Patriots-Bills pregame notes

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Patriots-Bills pregame notes

Some quick hits prior to the New England-Buffalo game:

PATRIOTS VS. BILLSPatriots lead series, 61-40-1

HOME (32-19)
-- At Boston University: 2-1
-- At Fenway Park: 3-3
-- At Boston College: 1-0
-- At Harvard Stadium: 0-1
At Foxboro:
-- As Schaefer Stadium: 4-7
-- As Sullivan Stadium: 7-1
-- As Foxboro Stadium: 6-6
-- At Gillette Stadium: 9-0

ROAD (29-21-1)
-- At War Memorial Stadium: 7-6-1
At Orchard Park:
-- As Rich Stadium: 12-12
-- As Bills Stadium: 0-1
-- As Ralph Wilson Stadium: 10-2

The Patriots' 15-game winning streak against Buffalo is the third-longest by one team against an opponent in NFL history.

The Patriots current streak of 10 straight games with 30 or more points is second in NFL history to the 14 straight games by the St. Louis Rams (1999-2000). Following Sundays 35-21 win, the Patriots are now 63-2 when scoring 30 or more points under Bill Belichick.

Tom Brady needs to throw at least one touchdown pass in each of the next two games to break his own team record of 19 straight games with at least one touchdown pass.

If Wes Welker catches a pass today, he will set the Patriots' franchise record of consecutive games with a pass reception. He and Ben Coates are currently tied at 15.

With the win over San Diego last Sunday, the Patriots have now won 10 straight regular-season games, dating back to Nov. 14, 2010. Bill Belichick has become the second coach in NFL history with three separate 10-game win streaks, joining Pro Football Hall of Famer Don Shula who had four 10-game win streaks. Belichicks Patriots won 21 consecutive games from 2006-08 and 18 consecutive games from 2003-04. Shula led the Baltimore Colts to 11 straight wins in 1964 and posted two 10-game win streaks with the Miami Dolphins (16 from 1971-73; 10 in 1973; 16 in 1983-84).

Whalen, part of Colts' infamous fake punt play, settles in with Patriots

Whalen, part of Colts' infamous fake punt play, settles in with Patriots

FOXBORO – Griff Whalen was at the epicenter of one of the stupidest, funniest, most “did that just happen?!” plays in NFL history.

So indescribable it never even really earned a name, it was the fourth-down gadget play the Colts tried to run against the Patriots on Sunday Night Football in the first meeting between the teams after Indy ran to the principal’s office to start Deflategate. 

Whalen was the center on that play (I tried to call it “Fourth-and-Wrong” but it didn’t take) and the millisecond between him snapping the ball and the three players processing that the ball had indeed been snapped is perhaps my favorite moment of the past several seasons. 

Whalen is a Patriot now, brought in this week in the wake of Danny Amendola’s knee injury presumably to fill Amendola’s role as a punt returner and wideout. The Colts released him last January, the Dolphins picked him up and cut him at the end of training camp and the Chargers had him on their roster from mid-September until releasing him last month after eight games, two catches and 22 yards. He returned kickoffs for San Diego but no punts since 2015.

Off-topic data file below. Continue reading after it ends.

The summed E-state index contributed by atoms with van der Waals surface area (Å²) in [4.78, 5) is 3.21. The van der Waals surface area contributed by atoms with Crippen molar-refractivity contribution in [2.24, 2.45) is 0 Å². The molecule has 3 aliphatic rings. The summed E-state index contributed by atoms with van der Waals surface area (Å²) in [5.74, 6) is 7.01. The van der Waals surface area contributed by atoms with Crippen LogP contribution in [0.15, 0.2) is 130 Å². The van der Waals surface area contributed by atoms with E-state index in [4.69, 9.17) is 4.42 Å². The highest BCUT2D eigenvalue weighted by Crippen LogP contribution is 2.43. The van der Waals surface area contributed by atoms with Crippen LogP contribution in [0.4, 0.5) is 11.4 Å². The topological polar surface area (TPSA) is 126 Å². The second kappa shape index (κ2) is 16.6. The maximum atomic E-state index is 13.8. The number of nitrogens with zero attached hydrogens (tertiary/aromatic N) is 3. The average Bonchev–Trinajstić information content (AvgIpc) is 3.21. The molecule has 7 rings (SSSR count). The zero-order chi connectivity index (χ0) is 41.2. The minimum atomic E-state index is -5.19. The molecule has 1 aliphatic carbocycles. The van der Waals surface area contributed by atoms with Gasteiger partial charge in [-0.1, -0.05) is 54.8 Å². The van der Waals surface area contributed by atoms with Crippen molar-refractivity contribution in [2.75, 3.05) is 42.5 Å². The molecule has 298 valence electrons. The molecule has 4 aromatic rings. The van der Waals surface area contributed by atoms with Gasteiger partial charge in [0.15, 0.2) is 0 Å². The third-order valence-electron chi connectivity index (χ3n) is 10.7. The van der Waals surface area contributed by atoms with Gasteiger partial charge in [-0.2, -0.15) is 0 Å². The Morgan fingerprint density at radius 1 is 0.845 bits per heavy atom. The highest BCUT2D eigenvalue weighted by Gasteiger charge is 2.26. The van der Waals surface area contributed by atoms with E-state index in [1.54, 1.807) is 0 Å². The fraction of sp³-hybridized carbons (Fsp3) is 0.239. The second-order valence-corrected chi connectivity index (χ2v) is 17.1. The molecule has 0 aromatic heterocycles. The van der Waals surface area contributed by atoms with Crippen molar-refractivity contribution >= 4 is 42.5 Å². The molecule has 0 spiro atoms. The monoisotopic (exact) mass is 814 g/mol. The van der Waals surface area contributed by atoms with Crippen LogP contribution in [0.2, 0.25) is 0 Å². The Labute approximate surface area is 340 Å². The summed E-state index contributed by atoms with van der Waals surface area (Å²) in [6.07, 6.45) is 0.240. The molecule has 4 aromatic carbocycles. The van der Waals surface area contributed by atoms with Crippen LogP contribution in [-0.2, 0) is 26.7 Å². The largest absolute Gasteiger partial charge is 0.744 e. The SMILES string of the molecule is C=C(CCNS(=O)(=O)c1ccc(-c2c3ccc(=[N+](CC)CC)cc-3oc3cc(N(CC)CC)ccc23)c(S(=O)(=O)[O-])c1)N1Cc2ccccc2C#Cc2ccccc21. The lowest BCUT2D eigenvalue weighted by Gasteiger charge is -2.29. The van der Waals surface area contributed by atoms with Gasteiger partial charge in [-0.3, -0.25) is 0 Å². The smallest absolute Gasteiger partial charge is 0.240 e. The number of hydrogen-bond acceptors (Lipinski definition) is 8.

The primary area of need for the Patriots is on punt returns. Rookie Cyrus Jones’ transition to appearing comfortable remains glacially slow. It was Jones’ muff last week that brought on Amendola in relief. When Amendola hurt his ankle on a late-game return, the Patriots were forced to decide between Jones, wideout Julian Edelman (who doesn’t need extra work) and making a move.

Whalen is a move they made.

The slight and baby-faced Whalen indicated he had fielded some punts in practice, saying it went, “Fine.” Punt returns are something he’s done “since I was a kid.”

His first impression of the team was, "A lot of what I expected to see. A lot of detail. A lot of effort in practice. Good coaching all-around. I am excited to be here. I was excited to come into a good team that I’d gone against a few times. Hopefully come in and help out the team with whatever I can.”

I asked Whalen if he saw much of the commentary or creativity last year’s failed play spawned.

“I wasn’t paying too much attention,” he said. “When it’s during the season guys are pretty locked in on what they’re doing inside the building. But I heard more about it later on afterwards.”

Asked if he’d heard anything about the play since being here, Whalen replied, “I haven’t. Kinda was [expecting it].”

The Patriots will be hoping Whalen remains as productive for them on fourth down this year as he was in 2015.

 

PFT: Belichick can still diagram his dad’s Navy plays from 1959

PFT: Belichick can still diagram his dad’s Navy plays from 1959

CBS interviewed Patriots coach Bill Belichick and 1960 Heisman winner Joe Bellino from Navy as part of its Army-Navy Game coverage Saturday.

Belichick's father, Steve, was an assistant coach at Navy when Bellino played there, and little Bill, then 7, took it all in. So much so, that 57 years later, Belichick can still diagram the 27 F Trap play that his dad used to drew up in the 1959 season for Bellino.

More from NBC Sports' Pro Football Talk here.